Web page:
Therefore, as with any frightening topic that children are exposed to, the idea is to give them the information they need while emphasizing the positive outcomes and reinforcing their sense of safety and feeling protected.
When we’re talking about the Holocaust, then, Yad Vashem recommends that we explain that “a long, long time ago, before you were born, in a land very far away, there were some very mean people who wanted to hurt Jews, and that makes people sad. But,” we will emphasize, “there were other people who protected and rescued them.” Since the children may have heard the word “Holocaust” or “Shoah” in Hebrew, we explain that this word means “disaster” or “something that happened that makes people very sad.” If they have heard of Nazis, we can explain that this is what the mean people were called.
In the first two years of elementary school, Yad Vashem recommends introducing the students to the topic in the following manner:
- The educator who speaks to them about it should be one who has a significant and regular relationship with the students. This will help them feel supported, safe, and comfortable bringing up questions and concerns.
- The topic should be introduced gently in the form of a story. Stories are a universal coping tool that humans have been using for thousands of years, and the familiar framework of the beginning, middle, and end helps give the information in a way that is safe and predictable.
- At this age, the story should focus on one character. This allows the students to empathize and connect to the information on a human level, without being too overwhelmed by details and possibilities.
- The story should introduce some basic concepts such as ghettos and yellow stars, and give a general sense of what was lost–families, communities, cultural assets, ideas–but should focus on overcoming hardship, heroism, and rescue. It is very important not to transmit a sense of helplessness to elementary-school-aged children.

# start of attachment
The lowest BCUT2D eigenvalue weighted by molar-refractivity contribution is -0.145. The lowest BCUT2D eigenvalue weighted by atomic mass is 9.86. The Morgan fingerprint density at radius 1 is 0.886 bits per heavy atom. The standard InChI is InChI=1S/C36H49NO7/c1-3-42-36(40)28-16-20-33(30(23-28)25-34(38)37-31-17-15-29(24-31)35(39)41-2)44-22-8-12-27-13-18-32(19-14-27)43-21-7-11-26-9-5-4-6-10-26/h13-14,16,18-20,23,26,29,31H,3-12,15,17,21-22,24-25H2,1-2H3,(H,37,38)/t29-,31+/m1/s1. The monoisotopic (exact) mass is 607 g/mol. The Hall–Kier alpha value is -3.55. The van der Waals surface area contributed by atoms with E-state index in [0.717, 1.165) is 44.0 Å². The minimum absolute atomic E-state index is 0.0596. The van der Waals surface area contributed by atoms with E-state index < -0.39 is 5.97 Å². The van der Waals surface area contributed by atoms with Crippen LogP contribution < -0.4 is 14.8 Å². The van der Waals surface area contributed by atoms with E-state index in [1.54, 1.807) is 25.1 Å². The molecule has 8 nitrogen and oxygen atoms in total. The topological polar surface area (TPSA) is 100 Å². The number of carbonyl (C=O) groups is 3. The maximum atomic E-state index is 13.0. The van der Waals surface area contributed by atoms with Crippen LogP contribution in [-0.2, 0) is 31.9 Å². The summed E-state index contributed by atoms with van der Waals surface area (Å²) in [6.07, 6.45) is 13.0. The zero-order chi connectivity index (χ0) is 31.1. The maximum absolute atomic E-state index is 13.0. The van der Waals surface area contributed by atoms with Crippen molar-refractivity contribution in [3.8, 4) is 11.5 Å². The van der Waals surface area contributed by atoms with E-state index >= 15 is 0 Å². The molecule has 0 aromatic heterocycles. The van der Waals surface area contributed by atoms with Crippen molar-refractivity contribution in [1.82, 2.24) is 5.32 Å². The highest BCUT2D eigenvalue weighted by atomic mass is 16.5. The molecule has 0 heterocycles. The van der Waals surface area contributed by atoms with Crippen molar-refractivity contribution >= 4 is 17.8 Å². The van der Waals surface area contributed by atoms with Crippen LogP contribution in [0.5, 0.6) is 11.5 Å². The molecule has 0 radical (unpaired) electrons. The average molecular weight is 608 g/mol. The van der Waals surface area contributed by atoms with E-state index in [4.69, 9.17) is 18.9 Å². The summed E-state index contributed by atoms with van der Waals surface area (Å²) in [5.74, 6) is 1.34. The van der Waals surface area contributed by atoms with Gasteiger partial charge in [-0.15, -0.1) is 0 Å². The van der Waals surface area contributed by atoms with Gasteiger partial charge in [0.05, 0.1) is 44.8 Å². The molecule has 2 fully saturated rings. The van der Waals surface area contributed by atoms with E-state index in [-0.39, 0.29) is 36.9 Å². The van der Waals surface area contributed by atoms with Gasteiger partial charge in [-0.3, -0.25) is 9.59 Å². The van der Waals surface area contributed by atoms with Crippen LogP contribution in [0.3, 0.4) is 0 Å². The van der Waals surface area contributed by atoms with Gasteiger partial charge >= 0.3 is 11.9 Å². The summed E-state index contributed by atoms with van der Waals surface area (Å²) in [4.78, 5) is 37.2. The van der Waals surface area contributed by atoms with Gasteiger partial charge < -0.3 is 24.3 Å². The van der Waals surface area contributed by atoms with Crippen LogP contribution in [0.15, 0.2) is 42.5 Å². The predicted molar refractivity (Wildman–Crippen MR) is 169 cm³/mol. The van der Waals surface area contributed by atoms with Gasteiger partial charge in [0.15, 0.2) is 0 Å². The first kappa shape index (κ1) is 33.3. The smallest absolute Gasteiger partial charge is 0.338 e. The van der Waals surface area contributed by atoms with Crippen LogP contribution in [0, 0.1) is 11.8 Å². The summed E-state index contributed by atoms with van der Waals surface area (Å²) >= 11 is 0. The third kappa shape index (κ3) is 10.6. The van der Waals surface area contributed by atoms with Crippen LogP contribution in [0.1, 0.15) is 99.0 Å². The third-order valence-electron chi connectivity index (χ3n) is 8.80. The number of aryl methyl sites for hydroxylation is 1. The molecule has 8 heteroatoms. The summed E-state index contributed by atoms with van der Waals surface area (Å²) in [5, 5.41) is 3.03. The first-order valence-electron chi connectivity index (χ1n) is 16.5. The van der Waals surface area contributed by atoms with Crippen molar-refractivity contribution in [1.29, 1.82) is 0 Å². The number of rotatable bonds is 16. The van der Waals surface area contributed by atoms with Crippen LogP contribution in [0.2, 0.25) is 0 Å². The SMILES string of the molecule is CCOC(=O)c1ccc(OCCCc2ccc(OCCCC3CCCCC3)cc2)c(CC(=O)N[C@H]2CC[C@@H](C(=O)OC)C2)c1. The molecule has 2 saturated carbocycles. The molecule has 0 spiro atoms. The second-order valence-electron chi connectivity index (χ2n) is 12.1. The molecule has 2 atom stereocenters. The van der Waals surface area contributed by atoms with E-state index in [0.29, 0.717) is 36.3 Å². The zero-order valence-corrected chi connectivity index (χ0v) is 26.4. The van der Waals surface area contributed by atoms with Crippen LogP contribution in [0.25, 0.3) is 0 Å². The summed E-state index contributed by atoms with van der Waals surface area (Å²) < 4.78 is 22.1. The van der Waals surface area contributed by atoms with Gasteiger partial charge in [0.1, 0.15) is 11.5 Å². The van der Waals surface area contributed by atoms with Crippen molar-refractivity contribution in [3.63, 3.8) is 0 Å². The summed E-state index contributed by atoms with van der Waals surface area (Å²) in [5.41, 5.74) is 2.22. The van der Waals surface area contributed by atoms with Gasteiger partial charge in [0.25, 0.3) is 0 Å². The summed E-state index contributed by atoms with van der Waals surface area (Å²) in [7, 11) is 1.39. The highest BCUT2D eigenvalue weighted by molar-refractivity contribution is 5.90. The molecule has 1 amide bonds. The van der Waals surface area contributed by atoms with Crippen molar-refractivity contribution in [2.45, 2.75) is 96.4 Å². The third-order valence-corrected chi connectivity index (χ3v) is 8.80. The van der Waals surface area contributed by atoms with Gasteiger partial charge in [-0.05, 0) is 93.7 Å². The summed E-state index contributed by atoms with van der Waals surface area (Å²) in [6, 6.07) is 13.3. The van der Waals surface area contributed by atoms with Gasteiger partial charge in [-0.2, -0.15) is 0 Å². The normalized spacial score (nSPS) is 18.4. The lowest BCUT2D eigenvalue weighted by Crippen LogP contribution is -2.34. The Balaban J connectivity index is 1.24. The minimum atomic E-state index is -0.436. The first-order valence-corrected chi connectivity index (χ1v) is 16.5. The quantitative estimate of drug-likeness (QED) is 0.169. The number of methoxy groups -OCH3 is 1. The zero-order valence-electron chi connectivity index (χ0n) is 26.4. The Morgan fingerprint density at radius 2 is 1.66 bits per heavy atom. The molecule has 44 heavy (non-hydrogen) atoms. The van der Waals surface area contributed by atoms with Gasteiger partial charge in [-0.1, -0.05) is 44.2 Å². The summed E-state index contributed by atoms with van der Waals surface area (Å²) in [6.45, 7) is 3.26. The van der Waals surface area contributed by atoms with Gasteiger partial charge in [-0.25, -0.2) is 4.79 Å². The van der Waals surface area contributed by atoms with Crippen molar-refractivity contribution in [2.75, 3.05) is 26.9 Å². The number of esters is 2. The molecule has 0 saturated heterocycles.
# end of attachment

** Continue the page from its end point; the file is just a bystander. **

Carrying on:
- The activity should not include simulations or graphic scenes or descriptions. Children at this age can be very disturbed by such images, even if (maybe especially if) it’s in their imaginations.
At this age we continue along the general lines outlined above. At this age, however, we expand the stories to focus on families rather than single individuals. This allows us to add more characters to the story and focus on the relationships between them. We can also expand the conversation to include universal ideas about taking a stand, such as in the case of the Righteous Among the Nations (what we call non-Jews who saved Jews during the Holocaust).
Towards the end of elementary school we continue the trend of gently expanding the stories to include deeper and more difficult concepts. While we still want to be telling stories that focus on characters who survive, the story may also include characters with a relationship to the main character who perish. We still want to focus on rescue and helping one another, and not on violence and cruelty.
Middle School (Ages 12-15)
In middle school we can deepen the conversation, taking into account the emotional maturity of the students (which may vary widely). Yad Vashem recommends expanding the conversation from families to communities at this point. Now is the time to discuss questions of heritage and identity and the relationship between the individual and the society in the context of the Holocaust. At this point in the Israeli educational curriculum, this historical period has not yet been covered in history class, so when discussing the Holocaust we begin to fill in historical details they may be missing.
High School (Ages 15-18)
At this point the students have reached a level of emotional maturity where they can be exposed to the most difficult material about the Holocaust, and the conversation involves sorting out historical details, discussing ethical and moral questions, and questions of continuity and giving meaning to the deep crisis that befell our people. Most Israeli schools organize an educational trip to Poland to visit the ghettos and death camps, as discussed in last year’s post, to students in eleventh or twelfth grade (age 16-18).
If one were to ask me where to place viewing Schindler’s List and reading Man’s Search for Meaning along this timeline, I think I would recommend saving both for high school. I might consider exposing a particularly mature twelve-year-old to these materials, but certainly not as the first material he or she would encounter on the topic.
Instead, I would have recommended starting you off with Anne Frank’s diary.
The diary gives a vivid glimpse into the way families coped with hiding from the Nazis, but it is written from the hopeful and playful perspective of an insightful young teenager. It does not contain graphic descriptions of violence, and while Anne did not survive the Holocaust, the tragic end of the story is not recorded in her diary. The information on the raid and Anne’s eventual death in Bergen-Belsen are given in the afterword. I think this helps soften the effect without hiding the enormity of the tragedy, making it a really good introduction for an older child.